On the dependence of the rate of moist co oxidation on o2 concentration at atmospheric pressure.

J. F. Roesler, R. A. Yetter, F. L. Dryer

Research output: Contribution to journalArticle

14 Citations (Scopus)

Abstract

Counter-intuitively, moist CO oxidation is experimentally shown to be inhibited by the addition of oxygen to stoichiometric mixtures at 1000 K and atmospheric pressure. At these conditions, oxygen essentially reduces the ratio of (H]/[OH) such that the consumption of HO2 occurs through chain-terminating rather than chain propagating reactions. Although multiple sets of reactions are active in this transition, the principal effect results from a transition from HO2 + H → OH + OH to HO2 + OH → H2O-O2and Ho2+O→OH+O2as oxygen concentration is increased. As temperature is increased these reactions have a lesser influence on the O, H and OH radical pool due to the reduced production of HO2- Near 1040 K, the inhibition effects cease to be observed and the reaction rate is essentially independent of oxygen concentration. At higher temperatures still, previous experiments have shown that oxygen addition increases the rate of CO consumption. These experimental trends are qualitatively predicted by a comprehensive mechanism for C0/H2/O2oxidation developed previously. Quantitative predictions can be obtained by updating the rate of HO2 + OH→ H20+O2 to the values given by recently published reviews of low temperature data and to new high temperature experimental data.

Original languageEnglish (US)
Pages (from-to)161-171
Number of pages11
JournalCombustion science and technology
Volume95
Issue number1-6
DOIs
StatePublished - Dec 1 1993

Fingerprint

Atmospheric pressure
atmospheric pressure
Oxygen
Oxidation
oxidation
oxygen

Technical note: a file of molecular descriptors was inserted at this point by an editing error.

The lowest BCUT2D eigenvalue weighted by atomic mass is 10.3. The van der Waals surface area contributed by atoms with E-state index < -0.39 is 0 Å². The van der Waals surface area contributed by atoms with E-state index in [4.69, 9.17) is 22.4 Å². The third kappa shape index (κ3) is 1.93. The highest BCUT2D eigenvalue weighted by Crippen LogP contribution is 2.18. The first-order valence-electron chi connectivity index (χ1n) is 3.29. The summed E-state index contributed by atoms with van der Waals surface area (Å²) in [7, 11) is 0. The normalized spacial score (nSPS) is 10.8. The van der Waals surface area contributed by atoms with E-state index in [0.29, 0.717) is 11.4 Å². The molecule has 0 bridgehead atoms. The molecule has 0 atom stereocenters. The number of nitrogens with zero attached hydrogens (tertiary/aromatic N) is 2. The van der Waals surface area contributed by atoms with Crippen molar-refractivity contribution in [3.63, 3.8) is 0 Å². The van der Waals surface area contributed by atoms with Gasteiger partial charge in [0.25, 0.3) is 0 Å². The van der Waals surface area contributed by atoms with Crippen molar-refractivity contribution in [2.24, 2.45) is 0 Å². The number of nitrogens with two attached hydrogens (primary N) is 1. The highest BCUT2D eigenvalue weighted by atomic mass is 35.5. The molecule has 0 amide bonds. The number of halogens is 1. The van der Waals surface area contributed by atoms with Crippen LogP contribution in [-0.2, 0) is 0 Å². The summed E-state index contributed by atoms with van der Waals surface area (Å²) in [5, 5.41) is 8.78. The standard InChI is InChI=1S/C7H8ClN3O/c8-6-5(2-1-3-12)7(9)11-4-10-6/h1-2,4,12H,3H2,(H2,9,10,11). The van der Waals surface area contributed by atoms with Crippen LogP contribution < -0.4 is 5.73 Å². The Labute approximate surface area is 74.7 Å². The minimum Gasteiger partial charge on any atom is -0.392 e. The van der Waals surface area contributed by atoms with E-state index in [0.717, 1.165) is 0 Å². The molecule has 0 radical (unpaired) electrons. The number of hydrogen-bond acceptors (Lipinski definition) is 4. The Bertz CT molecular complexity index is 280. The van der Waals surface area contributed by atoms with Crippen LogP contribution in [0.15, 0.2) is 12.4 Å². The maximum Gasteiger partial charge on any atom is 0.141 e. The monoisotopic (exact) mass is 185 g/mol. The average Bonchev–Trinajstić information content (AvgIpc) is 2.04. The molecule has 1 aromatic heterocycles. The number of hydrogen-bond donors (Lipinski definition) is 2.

Carbon Monoxide
Temperature
stopping
Reaction rates
counters
reaction kinetics
trends
predictions
Experiments
temperature

All Science Journal Classification (ASJC) codes

  • Chemistry(all)
  • Chemical Engineering(all)
  • Fuel Technology
  • Energy Engineering and Power Technology
  • Physics and Astronomy(all)

Cite this

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abstract = "Counter-intuitively, moist CO oxidation is experimentally shown to be inhibited by the addition of oxygen to stoichiometric mixtures at 1000 K and atmospheric pressure. At these conditions, oxygen essentially reduces the ratio of (H]/[OH) such that the consumption of HO2 occurs through chain-terminating rather than chain propagating reactions. Although multiple sets of reactions are active in this transition, the principal effect results from a transition from HO2 + H → OH + OH to HO2 + OH → H2O-O2and Ho2+O→OH+O2as oxygen concentration is increased. As temperature is increased these reactions have a lesser influence on the O, H and OH radical pool due to the reduced production of HO2- Near 1040 K, the inhibition effects cease to be observed and the reaction rate is essentially independent of oxygen concentration. At higher temperatures still, previous experiments have shown that oxygen addition increases the rate of CO consumption. These experimental trends are qualitatively predicted by a comprehensive mechanism for C0/H2/O2oxidation developed previously. Quantitative predictions can be obtained by updating the rate of HO2 + OH→ H20+O2 to the values given by recently published reviews of low temperature data and to new high temperature experimental data.",
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On the dependence of the rate of moist co oxidation on o2 concentration at atmospheric pressure. / Roesler, J. F.; Yetter, R. A.; Dryer, F. L.

In: Combustion science and technology, Vol. 95, No. 1-6, 01.12.1993, p. 161-171.

Research output: Contribution to journalArticle

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